Warning: Creating default object from empty value in /afs/ir.stanford.edu/group/womenscourage/cgi-bin/blogs/wpmu-settings.php on line 45
The Men's Story Project: Promoting "Healthy Masculinity" as a Means to Improve Women's Health » Women's Courage

The Men's Story Project: Promoting "Healthy Masculinity" as a Means to Improve Women's Health

February 23rd, 2012 by tatum Leave a reply »

This week, to continue with my theme of men’s involvement in reproductive health interventions I decided to write about The Men’s Story Project (MSP). It may seem that because the project focuses on men and masculinity that it does not relate to this course on women’s health, but I believe that this project will ultimately have important implications for the treatment of women and thus for women’s health. I have learned in class and through research for my blog the extent to which our patriarchal society and unequal treatment of women is to blame for the health problems facing women. I wrote in previous blog posts about the importance of involving men in women’s reproductive health as a way to educate men on women’s health and rights, but there remains the question of whether education will alter men’s understanding of women’s rights and the value society places on women. I think that MSP has the potential to affect these deeper societal changes regarding the perceived value of women. While The Men’s Story Project does not have the improvement of women’s health and rights as a stated goal, the effect that it has on men’s understanding of themselves and of gender roles will have important implications for women’s rights and health.

The mission statement of The Men’s Story Project is: “To strengthen social norms that support healthy masculinities and gender equality, and to help eliminate gender-based violence, homophobia and other oppressions that are intertwined with masculinities, through ongoing events of men’s public story-sharing and community dialogue.” The project involves a diverse group of men presenting pieces that they have created about their own lives to their community. The ultimate goal of the project, which is replicable in any community, is to help increase the “presence of genuine self-expression, peace, health and justice in communities. According to the MSP website the project is intended for local implementation and evaluation around the world.

It is undeniable that gender norms play a large role in the health of women worldwide. Much discussion has been devoted to negative societal pressures on girls, but less attention is paid to pressures that are detrimental to boys. MSP aims to reverse the social training of men and the implications it has on communities. As Josie Lehrer, the founder of the Men’s Story Project stated “a lot of this social training that men receive can yield harm for their health and well-being and also in turn for the health and well-being of men and women and people of all genders around them.” Discussions about gender roles must extend to both women and men if widespread change is to be made. MSP addresses the side of gender and societal role issues that is often overlooked, avoided or ignored.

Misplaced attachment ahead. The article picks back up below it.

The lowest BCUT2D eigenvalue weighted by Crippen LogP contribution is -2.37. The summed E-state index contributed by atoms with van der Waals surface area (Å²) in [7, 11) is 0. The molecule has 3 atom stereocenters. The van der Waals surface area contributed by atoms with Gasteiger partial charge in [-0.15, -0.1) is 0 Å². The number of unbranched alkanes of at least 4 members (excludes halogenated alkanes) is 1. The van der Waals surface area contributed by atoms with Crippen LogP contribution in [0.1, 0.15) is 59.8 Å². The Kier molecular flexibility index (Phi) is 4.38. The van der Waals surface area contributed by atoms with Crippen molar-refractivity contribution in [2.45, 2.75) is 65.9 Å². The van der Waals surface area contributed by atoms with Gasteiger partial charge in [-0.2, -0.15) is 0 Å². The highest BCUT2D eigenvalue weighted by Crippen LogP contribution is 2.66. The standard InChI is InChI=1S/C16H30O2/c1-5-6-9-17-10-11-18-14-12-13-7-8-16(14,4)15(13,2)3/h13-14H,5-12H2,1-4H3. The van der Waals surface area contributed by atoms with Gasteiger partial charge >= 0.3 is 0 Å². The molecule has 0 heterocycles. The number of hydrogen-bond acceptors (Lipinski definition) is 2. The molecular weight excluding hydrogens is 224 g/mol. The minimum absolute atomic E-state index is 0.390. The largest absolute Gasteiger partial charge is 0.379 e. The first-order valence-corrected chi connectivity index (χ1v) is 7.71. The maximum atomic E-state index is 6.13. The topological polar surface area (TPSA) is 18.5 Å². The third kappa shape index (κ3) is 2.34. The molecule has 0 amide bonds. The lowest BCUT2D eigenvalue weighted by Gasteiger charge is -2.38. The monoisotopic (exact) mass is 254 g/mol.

Another aspect of MSP that contributes to its effectiveness is that it is community-based. As we have encountered repeatedly in the study of global health, community interventions (community health workers, for example) are an extremely effective way to improve health and affect societal change. The men in this project are communicating and expressing their vulnerability to their own communities. They are educating their neighbors about what it means to be a man in this society and what they wish it meant to be a man in this society.

Overall MSP has been extremely well received and has been successful in changing people’s understandings of gender roles and the value of women. Audience members have described the project with words such as inspiring, transformative, freeing, and affirming. Women audience members have commented that witnessing this on stage has humanized men for them. The project has the potential to transform gender roles and gender relationships at a community level and ultimately affect the underlying issues defining the health status of women worldwide. I would be interested to see what sort of impact The Men Project could have in the developing world. It may be extremely difficult to get men to agree to participate in communities in developing countries, but if this barrier could be overcome I truly believe that this project could have an incredible impact on gender roles and ultimately women’s health worldwide.